I asked myself that question during dessert at Restaurant Guy Savoy, the first outpost of any kind outside Paris by the eponymous three-starred Michelin chef. More than a year in the making, the restaurant opened at Caesars Palace last week, in a retaliation of sorts against the MGM Grand, which had lured another three-starrer, Joel Robuchon, to Vegas earlier this year. When I asked Savoy why he had chosen Vegas over New York, he exclaimed, "Vegas chose me!" Caesars had began courting him three years ago, and he had listened because the resort was willing to give him everything -- total control over the number of seats, the interiors, the menu and so on. "This isn't Vegas," he said, "this is Guy Savoy!"
Just need a name
And once the restaurant is up on its feet, he'll return, just as Robuchon did, to Paris. What will remain, and all that Caesars really needs, is the name. All diners will need is a meal that transcends the limits of their personal experience. It's not that Vegas is an authentic fake, exactly. It's that in the latest luxe, globalizing incarnation of Vegas, authenticity is increasingly real, if relative: Guy Savoy or Joel Robuchon may not be in the kitchen every night, but you won't find them anywhere else in America. How much is that worth to you, and to the casinos footing their bills? Branding in Vegas is effectively a game of arbitrage, and licensing is the financial vehicle.
That would explain all those mutterings about the "hyper-real." It's hard not to laugh at the MGM Grand's endlessly repeated lion motif once you've stopped to consider that MGM itself -- the studio, I mean -- is now buried somewhere inside of Sony, and that legions of lawyers must have guaranteed MGM Mirage's use of those trademarks until the end of time. From the casinos to the tourist traps (Jimmy Buffet's Margaritavillle inspired irrational dread in me) to the slot machines on down, Vegas is built on brand recycling. How does a marketer get in on this action?
Calling on Christie Hefner
For the answer to that question, I gave Christie Hefner a call. The CEO of Playboy Enterprises made her reputation as a fearless operator in the early 1980s when she ordered her father's ruinously inefficient Playboy Clubs to be closed in order to focus on fundamentals. More than 20 years later, the company is set to reopen one here in Vegas at The Palms, the hard-partying off-Strip casino owned by the very media savvy George Maloof.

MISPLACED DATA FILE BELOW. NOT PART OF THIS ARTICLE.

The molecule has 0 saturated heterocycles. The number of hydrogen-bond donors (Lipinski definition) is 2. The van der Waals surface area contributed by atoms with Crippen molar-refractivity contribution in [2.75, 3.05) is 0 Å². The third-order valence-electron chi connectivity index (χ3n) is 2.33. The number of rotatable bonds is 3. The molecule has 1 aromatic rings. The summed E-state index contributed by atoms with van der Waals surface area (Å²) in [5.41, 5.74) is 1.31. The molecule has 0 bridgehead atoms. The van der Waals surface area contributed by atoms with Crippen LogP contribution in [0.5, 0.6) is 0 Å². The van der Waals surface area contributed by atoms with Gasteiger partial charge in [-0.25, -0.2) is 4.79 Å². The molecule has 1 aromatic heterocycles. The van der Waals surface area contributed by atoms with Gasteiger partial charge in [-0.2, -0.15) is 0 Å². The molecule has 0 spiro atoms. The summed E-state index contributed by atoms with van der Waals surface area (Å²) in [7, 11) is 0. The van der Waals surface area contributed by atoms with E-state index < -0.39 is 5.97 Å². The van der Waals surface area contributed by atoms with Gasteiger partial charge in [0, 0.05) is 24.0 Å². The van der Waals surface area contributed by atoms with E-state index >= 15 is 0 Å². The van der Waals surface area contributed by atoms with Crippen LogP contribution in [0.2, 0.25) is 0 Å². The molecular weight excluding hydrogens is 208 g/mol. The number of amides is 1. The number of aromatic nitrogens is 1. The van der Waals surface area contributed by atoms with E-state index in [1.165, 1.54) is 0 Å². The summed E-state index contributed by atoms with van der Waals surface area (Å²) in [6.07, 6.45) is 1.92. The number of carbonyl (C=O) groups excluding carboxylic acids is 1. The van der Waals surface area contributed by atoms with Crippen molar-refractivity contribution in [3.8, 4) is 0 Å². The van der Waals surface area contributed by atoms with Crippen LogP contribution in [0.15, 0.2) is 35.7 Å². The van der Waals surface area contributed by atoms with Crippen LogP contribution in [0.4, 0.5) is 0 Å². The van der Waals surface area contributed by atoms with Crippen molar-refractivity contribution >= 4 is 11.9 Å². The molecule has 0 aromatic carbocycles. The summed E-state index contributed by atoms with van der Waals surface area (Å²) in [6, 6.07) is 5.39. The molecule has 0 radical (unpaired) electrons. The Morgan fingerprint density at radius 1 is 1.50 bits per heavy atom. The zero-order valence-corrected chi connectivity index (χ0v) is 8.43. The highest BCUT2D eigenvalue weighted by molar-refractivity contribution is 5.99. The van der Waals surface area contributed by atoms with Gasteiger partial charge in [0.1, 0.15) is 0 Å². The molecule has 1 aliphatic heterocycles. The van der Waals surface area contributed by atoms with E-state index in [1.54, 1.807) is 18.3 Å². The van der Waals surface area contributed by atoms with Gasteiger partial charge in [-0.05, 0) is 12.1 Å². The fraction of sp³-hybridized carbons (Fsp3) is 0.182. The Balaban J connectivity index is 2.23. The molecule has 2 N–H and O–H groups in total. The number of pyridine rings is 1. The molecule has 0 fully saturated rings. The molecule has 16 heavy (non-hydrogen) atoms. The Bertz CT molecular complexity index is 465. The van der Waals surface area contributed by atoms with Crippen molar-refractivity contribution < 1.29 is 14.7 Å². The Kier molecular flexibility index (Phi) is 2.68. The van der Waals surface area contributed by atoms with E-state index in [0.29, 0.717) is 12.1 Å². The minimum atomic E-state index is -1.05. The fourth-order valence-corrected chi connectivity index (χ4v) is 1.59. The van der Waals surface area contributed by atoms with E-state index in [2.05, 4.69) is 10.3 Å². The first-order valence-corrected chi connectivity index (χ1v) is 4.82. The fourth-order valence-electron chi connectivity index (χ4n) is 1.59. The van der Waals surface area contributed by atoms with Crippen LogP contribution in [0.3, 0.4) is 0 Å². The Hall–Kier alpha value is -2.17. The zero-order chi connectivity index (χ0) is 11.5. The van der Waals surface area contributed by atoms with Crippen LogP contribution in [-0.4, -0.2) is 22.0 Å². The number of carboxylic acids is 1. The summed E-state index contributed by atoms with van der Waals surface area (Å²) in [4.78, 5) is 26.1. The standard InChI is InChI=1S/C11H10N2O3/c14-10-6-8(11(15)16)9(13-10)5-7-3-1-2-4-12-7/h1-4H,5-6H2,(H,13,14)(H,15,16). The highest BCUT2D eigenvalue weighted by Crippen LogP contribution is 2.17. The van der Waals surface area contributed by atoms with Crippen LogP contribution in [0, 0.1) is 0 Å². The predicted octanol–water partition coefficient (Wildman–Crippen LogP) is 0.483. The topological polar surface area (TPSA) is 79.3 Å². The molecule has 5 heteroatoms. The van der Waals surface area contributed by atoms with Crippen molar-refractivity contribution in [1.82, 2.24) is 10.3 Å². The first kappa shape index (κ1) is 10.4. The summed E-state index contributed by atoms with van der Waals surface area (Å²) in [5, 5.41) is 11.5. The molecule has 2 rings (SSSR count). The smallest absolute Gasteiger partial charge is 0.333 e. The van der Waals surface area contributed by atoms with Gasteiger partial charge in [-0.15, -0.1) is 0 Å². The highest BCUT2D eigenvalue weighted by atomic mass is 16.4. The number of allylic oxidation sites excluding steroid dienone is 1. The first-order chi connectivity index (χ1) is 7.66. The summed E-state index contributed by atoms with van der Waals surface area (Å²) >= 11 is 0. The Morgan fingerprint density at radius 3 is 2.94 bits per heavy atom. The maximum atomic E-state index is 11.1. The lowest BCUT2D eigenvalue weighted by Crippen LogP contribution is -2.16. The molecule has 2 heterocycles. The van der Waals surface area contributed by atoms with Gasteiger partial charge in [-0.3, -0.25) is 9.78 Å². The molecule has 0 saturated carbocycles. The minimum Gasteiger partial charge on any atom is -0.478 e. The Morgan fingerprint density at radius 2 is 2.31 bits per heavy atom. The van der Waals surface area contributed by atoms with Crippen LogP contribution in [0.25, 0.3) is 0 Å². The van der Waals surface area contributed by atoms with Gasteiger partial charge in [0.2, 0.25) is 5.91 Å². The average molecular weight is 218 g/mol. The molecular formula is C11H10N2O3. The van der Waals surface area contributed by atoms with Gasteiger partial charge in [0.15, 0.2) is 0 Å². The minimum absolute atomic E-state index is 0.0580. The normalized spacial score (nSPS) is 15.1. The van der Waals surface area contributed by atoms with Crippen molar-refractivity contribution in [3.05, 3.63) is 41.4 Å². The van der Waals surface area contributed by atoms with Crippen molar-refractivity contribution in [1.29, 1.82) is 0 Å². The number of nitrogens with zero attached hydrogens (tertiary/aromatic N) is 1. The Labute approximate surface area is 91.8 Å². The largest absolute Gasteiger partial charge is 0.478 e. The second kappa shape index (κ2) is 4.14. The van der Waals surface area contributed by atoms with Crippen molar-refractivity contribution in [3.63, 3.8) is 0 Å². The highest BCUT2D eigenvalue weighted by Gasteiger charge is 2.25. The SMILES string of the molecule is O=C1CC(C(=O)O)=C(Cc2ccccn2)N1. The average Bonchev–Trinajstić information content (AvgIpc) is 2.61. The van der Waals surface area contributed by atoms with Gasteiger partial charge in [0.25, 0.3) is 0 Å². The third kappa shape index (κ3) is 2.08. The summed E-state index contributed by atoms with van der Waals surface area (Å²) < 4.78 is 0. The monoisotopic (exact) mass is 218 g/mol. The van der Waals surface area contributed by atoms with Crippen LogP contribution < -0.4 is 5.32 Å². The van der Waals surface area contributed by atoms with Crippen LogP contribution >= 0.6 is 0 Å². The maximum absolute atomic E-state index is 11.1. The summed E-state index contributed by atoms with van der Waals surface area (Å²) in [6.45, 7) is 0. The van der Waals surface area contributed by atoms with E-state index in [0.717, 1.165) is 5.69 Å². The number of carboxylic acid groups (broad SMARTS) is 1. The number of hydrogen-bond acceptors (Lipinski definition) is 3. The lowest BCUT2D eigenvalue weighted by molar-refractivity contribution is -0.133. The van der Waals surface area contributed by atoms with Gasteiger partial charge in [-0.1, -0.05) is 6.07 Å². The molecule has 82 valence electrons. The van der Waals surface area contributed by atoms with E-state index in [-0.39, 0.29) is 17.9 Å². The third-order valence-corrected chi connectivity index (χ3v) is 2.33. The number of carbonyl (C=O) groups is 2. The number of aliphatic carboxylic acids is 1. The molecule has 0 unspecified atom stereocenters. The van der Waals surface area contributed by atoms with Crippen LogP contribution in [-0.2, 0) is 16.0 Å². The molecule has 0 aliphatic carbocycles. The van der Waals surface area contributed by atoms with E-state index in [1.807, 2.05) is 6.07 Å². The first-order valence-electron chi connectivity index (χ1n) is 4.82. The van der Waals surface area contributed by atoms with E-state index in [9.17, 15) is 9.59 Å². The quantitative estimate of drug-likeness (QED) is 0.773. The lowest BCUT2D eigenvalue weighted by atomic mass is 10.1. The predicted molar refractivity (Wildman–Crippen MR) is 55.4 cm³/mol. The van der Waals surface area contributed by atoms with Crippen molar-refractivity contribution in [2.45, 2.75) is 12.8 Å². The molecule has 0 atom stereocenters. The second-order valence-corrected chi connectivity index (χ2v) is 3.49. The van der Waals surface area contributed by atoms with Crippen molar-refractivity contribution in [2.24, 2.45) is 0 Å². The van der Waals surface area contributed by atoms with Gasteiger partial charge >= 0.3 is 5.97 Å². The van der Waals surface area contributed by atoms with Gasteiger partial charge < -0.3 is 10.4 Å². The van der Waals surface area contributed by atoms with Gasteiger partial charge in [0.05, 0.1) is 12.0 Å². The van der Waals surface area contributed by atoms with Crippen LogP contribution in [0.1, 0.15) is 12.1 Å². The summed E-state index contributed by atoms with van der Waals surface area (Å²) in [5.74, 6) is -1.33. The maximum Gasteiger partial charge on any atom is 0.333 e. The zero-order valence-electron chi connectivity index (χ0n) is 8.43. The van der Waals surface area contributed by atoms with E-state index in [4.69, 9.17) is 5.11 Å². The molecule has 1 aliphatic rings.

Hefner's decision to get back into the club business was driven by the company's larger turn toward licensing as a key revenue stream. Having finally conceded that Playboy magazine is a standard-bearer and not much else, the company has decided to milk its brand in earnest, with renewed efforts in Playboy-branded apparel, stand-alone stores (the first is here at the Forum Shops) and now the club at The Palms.
Set to open in September, the Playboy Club is essentially a three-way licensing deal, with Playboy providing the intellectual property, The Palms providing the real estate -- near the top of its just-opened second tower -- and the N9ne Group, which operates an eponymous chain of steakhouses and The Palms' existing nightclubs, handling the design and operations.
Planet Hollywood it ain't
While no one was quite willing to reveal what the club will look like, N9ne co-founder Michael Morton swears it won't be "the easy thing, a lá a theme restaurant with Playboy memorabilia mounted on the walls. That is 100% not what we did." The club, which is actually a lounge incorporating blackjack and roulette tables encircled by couches and chaise lounges, was certainly inspired by the company's heritage (the father of N9ne co-founder Scott DeGraff even ran the Chicago Playboy Club, Morton says) but only up to a point. "You have to consider the general public's expectations," Morton says. "Most people have never been to one of the Playboy Clubs, but everyone has thought about what it should look like." Once again, authenticity is all relative.
For its part, Playboy will have a vertically integrated outpost in Vegas, with the club, the "Hugh Hefner Sky Villa" -- a duplex megasuite that includes an infinity pool off the edge of the building -- and a second Playboy store downstairs. And all with minimal risk to the company, as The Palms is simply paying the company a straightforward licensing fee. The Vegas club will also be the test run for a new wave of Playboy Clubs opening in the world's major gambling centers. Next up: Shanghai, Macau and London, with the potential for five to 10 total worldwide.
"What's behind our enthusiasm for what we're doing in Las Vegas is the belief that we have the opportunity to bring the brand to life and, frankly, a great way to do business entertaining with our important clients," Hefner says. Because, really, what advertiser wouldn't want to visit?